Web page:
Category Archives: food

Coffee history

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Coffee history.Coffee is the remarkable drink exciting minds of million his admirers. In the ninth century people got acquainted for the first time with a coffee tree. But coffee wasn’t at this time drink, it used as I peep. People of a fir-tree dark- red fruits, and also leaves of a coffee tree for lifting of forces and energy inflow. In the tenth century in Yemen from coffee berries received drink. Arabs cooked pulp from ripe coffee fruits. Drink had the beautiful name “white Yemen coffee”.

Broth was light- yellow color and hardly would be to the taste to us. In the twelfth century, thanks to Arabs, experiments begin with coffee. For drink use previously the grains dried up on the sun then them fried on charcoal and crushed. As a result drink turned out is much more tasty. In the fifteenth century Arabs start landing the coffee trees delivered from Ethiopia, and promote rapid development of coffee culture. Roasting of grains was improved, started trying to change grinding degree.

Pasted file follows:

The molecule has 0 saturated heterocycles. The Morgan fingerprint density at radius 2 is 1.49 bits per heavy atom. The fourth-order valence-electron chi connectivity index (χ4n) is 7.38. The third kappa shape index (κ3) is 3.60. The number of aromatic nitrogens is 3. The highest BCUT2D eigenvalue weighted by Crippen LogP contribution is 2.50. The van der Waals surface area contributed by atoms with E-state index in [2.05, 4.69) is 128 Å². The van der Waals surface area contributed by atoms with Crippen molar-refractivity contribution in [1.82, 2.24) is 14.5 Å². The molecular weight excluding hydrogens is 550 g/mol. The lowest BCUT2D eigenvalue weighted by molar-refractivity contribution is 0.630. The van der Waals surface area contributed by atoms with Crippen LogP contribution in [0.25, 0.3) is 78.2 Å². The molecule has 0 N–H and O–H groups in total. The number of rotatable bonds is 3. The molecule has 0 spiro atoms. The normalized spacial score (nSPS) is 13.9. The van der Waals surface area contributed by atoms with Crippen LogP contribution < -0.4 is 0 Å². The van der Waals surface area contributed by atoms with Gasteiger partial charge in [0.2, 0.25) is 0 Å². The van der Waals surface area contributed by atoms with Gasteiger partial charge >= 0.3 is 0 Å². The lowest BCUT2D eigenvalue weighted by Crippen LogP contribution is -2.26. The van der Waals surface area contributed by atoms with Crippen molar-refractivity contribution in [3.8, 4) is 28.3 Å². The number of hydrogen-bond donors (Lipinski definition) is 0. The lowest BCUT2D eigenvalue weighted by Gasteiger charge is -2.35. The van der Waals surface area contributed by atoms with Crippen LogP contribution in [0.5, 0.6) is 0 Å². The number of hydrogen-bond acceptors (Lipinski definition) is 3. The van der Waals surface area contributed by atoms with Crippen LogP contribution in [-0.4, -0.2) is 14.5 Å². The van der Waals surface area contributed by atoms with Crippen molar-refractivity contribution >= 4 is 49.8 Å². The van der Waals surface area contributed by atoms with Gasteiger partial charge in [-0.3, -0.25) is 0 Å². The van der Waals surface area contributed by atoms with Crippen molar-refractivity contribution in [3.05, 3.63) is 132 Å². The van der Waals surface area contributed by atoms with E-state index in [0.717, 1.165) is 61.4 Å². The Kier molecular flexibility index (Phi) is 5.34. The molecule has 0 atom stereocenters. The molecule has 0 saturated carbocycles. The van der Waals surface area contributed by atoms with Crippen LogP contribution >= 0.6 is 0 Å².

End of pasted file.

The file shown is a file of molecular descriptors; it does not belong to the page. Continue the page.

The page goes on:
It affected taste of drink: it became more saturated. Coffee saw the svezhesvarenny. For preparation of coffee used to the Turk. It made of copper or brass. Cooked coffee on hot sand or coals. In drink Arabs added various spices cinnamon, ginger, allspice, cardamom which did taste of coffee to juicier. In the sixteenth the nineteenth eyelids of coffee gets into Europe thanks to the Venetian merchants and becomes same popular, as well as in east countries. Europeans fell in love with invigorating drink and made the changes in preparation.